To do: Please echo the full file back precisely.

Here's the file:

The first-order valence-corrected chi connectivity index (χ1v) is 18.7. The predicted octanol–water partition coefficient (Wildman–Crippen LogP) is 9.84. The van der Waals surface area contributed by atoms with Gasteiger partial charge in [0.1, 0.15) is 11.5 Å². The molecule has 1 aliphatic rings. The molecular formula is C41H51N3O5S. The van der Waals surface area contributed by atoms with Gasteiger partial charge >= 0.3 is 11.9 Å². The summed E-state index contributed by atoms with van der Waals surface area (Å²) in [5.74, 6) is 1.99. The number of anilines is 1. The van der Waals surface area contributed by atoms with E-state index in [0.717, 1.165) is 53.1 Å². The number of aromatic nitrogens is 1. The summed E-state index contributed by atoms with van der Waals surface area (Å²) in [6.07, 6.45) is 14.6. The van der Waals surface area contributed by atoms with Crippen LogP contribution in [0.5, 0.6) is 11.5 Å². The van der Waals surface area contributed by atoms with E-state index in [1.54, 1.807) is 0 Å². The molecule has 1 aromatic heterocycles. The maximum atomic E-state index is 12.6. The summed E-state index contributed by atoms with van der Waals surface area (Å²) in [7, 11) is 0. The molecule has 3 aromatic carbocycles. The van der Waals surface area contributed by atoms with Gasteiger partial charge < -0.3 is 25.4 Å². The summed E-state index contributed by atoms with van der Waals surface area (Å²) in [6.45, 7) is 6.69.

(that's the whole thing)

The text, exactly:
The first-order valence-corrected chi connectivity index (χ1v) is 18.7. The predicted octanol–water partition coefficient (Wildman–Crippen LogP) is 9.84. The van der Waals surface area contributed by atoms with Gasteiger partial charge in [0.1, 0.15) is 11.5 Å². The molecule has 1 aliphatic rings. The molecular formula is C41H51N3O5S. The van der Waals surface area contributed by atoms with Gasteiger partial charge >= 0.3 is 11.9 Å². The summed E-state index contributed by atoms with van der Waals surface area (Å²) in [5.74, 6) is 1.99. The number of anilines is 1. The van der Waals surface area contributed by atoms with E-state index in [0.717, 1.165) is 53.1 Å². The number of aromatic nitrogens is 1. The summed E-state index contributed by atoms with van der Waals surface area (Å²) in [6.07, 6.45) is 14.6. The van der Waals surface area contributed by atoms with Crippen LogP contribution in [0.5, 0.6) is 11.5 Å². The van der Waals surface area contributed by atoms with E-state index in [1.54, 1.807) is 0 Å². The molecule has 1 aromatic heterocycles. The maximum atomic E-state index is 12.6. The summed E-state index contributed by atoms with van der Waals surface area (Å²) in [7, 11) is 0. The molecule has 3 aromatic carbocycles. The van der Waals surface area contributed by atoms with Gasteiger partial charge < -0.3 is 25.4 Å². The summed E-state index contributed by atoms with van der Waals surface area (Å²) in [6.45, 7) is 6.69.